FDA: Advocate Health Care Conducted Drug Study Without Patients' Consent
FDA: Advocate Health Care Conducted Drug Study Without Patients' Consent [Chicago Tribune]
From Chicago Tribune (IL) (June 15, 2012)
June 15--Oak Brook-based Advocate Health Care failed to obtain proper consent from emergency room patients before enrolling them in a clinical study, according to a warning letter from the U.S. Food and Drug Administration.
The letter to Advocate’s institutional review board is dated June 1 and was posted on the FDA’s website this week.
Institutional review boards, or IRBs, are responsible for overseeing research involving human subjects to make sure their rights are protected.
The research project involved emergency room patients undergoing intubation, an emergency procedure in which a tube is inserted down the throat to open the airway.
The study, conducted at Advocate Christ Medical Center in Oak Lawn, originally was designed to evaluate the outcomes for people whose doctors chose to administer a sedative called etomidate.
In approving the study in December 2006, the review board determined the research did not require patient consent because it involved reviewing files of people already treated.
But in July 2007, the clinical investigator proposed that human subjects be randomly selected to receive one of two drugs, etomidate and midazolam.
The board approved the modification in September and allowed the clinical investigation to continue without lifting the waiver on obtaining informed consent.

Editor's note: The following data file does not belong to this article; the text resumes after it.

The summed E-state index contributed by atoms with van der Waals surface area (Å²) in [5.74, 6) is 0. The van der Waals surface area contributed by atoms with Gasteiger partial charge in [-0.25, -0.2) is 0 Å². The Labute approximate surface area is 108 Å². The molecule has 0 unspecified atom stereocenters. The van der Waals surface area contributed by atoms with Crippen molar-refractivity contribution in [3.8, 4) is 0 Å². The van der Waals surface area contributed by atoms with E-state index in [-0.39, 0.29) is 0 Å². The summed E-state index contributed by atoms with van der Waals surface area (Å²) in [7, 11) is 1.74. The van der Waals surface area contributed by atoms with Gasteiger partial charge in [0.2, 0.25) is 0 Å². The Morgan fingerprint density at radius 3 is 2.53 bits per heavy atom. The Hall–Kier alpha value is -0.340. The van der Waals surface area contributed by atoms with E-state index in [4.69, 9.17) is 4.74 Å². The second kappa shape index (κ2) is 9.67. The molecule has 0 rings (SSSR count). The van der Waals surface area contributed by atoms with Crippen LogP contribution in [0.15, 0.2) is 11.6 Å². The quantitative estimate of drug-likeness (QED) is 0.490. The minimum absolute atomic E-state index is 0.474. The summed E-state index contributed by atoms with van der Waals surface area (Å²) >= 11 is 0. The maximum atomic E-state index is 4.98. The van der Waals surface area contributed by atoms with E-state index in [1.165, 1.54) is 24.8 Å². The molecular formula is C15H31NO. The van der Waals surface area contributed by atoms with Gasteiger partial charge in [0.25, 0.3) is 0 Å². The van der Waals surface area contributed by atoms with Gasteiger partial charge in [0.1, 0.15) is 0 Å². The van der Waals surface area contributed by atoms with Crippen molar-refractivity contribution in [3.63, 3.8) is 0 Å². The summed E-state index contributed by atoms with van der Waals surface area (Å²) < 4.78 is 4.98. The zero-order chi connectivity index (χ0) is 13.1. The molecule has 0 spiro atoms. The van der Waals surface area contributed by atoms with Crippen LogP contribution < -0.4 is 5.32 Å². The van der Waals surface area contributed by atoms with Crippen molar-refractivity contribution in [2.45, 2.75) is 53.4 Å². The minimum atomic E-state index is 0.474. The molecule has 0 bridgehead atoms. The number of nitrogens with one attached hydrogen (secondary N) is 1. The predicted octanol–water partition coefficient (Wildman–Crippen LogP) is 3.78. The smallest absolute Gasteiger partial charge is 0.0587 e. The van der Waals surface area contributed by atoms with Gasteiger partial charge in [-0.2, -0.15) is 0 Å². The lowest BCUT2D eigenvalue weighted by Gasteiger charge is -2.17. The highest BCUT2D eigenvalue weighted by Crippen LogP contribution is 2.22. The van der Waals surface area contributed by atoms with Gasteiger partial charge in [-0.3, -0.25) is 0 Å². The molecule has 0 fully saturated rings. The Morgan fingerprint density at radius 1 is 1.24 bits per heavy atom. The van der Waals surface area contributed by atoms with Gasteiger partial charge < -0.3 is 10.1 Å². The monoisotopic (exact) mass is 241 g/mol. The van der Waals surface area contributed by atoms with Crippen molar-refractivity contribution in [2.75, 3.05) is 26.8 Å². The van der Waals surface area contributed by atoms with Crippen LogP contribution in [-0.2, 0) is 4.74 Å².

FDA official Dr. Leslie K. Ball wrote in the warning letter that the new study design turned it into a clinical investigation subject to agency requirements, which include making sure that each subject or that person’s legally authorized representative gave consent.
"The IRB did not ‘make a connection’ that FDA regulations applied," said the warning letter, which mentioned that an FDA inspector uncovered the "objectionable conditions" during a routine inspection in November 2011.
The study enrolled 122 patients and ended in December 2010, according to the National Institutes of Health.
The FDA letter ordered the health system’s review board to notify the agency in writing of the actions it planned to take to prevent similar violations in the future.
The warning letter said failure to explain the violations "adequately and promptly may result in regulatory action without further notice."
A spokeswoman for Advocate Health Care did not make an official available for questions, saying today that the health system is still working on its response to the FDA.
"We take this matter very seriously," Advocate said in a statement. "Our goal is to make sure that all of our Institutional Review Board activities, protocols and procedures related to clinical studies are in full compliance with FDA regulations. We have taken immediate steps to ensure this does not occur again and we are fully confident the matter will be resolved with the FDA shortly."
The FDA letter notes that Advocate Health Care had previously submitted a corrective action plan but said the plan was unacceptable.
Among the problems was that Advocate’s IRB did not review a letter that the clinical investigator mailed to subjects after the study was completed.
"In addition, we find the clinical investigator’s letter to the subjects to be deficient because, among other things, it did not (1) inform the subject unambiguously that he/she was enrolled in a research study, or (2) include details of the study and other information that should have been contained in the informed consent document, including information about risk to the subject," the FDA letter said.
Dr. Michael Carome, a former associate director for regulatory affairs in the U.S. Department of Health and Human Services’ Office for Human Research Protections, said the decision to go ahead with the study without obtaining patient consent was mind-boggling.
"It is a fundamental failure of the IRB," said Carome, now with Public Citizen’s Health Research Group, "and it is really astonishing in 2012, when you consider that human subject protections have been at the forefront of research for the last three to four decades."
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Posted: June 2012